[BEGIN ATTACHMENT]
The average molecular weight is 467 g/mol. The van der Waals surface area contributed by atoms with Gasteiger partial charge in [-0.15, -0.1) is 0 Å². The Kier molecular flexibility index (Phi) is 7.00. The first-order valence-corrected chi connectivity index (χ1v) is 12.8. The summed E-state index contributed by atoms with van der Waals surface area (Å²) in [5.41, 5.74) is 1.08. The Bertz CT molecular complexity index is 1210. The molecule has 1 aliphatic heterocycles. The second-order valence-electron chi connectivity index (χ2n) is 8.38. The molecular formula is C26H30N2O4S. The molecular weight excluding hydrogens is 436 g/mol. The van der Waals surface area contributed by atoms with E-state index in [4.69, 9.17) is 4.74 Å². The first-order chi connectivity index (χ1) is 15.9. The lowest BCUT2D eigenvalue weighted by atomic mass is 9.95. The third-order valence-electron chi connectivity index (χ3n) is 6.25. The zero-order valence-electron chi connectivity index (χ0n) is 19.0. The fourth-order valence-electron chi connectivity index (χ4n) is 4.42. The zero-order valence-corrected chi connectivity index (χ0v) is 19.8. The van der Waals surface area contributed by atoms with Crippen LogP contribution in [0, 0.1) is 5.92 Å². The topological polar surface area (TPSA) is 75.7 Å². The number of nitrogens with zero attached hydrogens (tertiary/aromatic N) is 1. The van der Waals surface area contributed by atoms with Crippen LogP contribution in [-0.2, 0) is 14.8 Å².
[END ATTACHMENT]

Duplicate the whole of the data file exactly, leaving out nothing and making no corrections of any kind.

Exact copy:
The average molecular weight is 467 g/mol. The van der Waals surface area contributed by atoms with Gasteiger partial charge in [-0.15, -0.1) is 0 Å². The Kier molecular flexibility index (Phi) is 7.00. The first-order valence-corrected chi connectivity index (χ1v) is 12.8. The summed E-state index contributed by atoms with van der Waals surface area (Å²) in [5.41, 5.74) is 1.08. The Bertz CT molecular complexity index is 1210. The molecule has 1 aliphatic heterocycles. The second-order valence-electron chi connectivity index (χ2n) is 8.38. The molecular formula is C26H30N2O4S. The molecular weight excluding hydrogens is 436 g/mol. The van der Waals surface area contributed by atoms with E-state index in [4.69, 9.17) is 4.74 Å². The first-order chi connectivity index (χ1) is 15.9. The lowest BCUT2D eigenvalue weighted by atomic mass is 9.95. The third-order valence-electron chi connectivity index (χ3n) is 6.25. The zero-order valence-electron chi connectivity index (χ0n) is 19.0. The fourth-order valence-electron chi connectivity index (χ4n) is 4.42. The zero-order valence-corrected chi connectivity index (χ0v) is 19.8. The van der Waals surface area contributed by atoms with Crippen LogP contribution in [0, 0.1) is 5.92 Å². The topological polar surface area (TPSA) is 75.7 Å². The number of nitrogens with zero attached hydrogens (tertiary/aromatic N) is 1. The van der Waals surface area contributed by atoms with Crippen LogP contribution in [-0.2, 0) is 14.8 Å².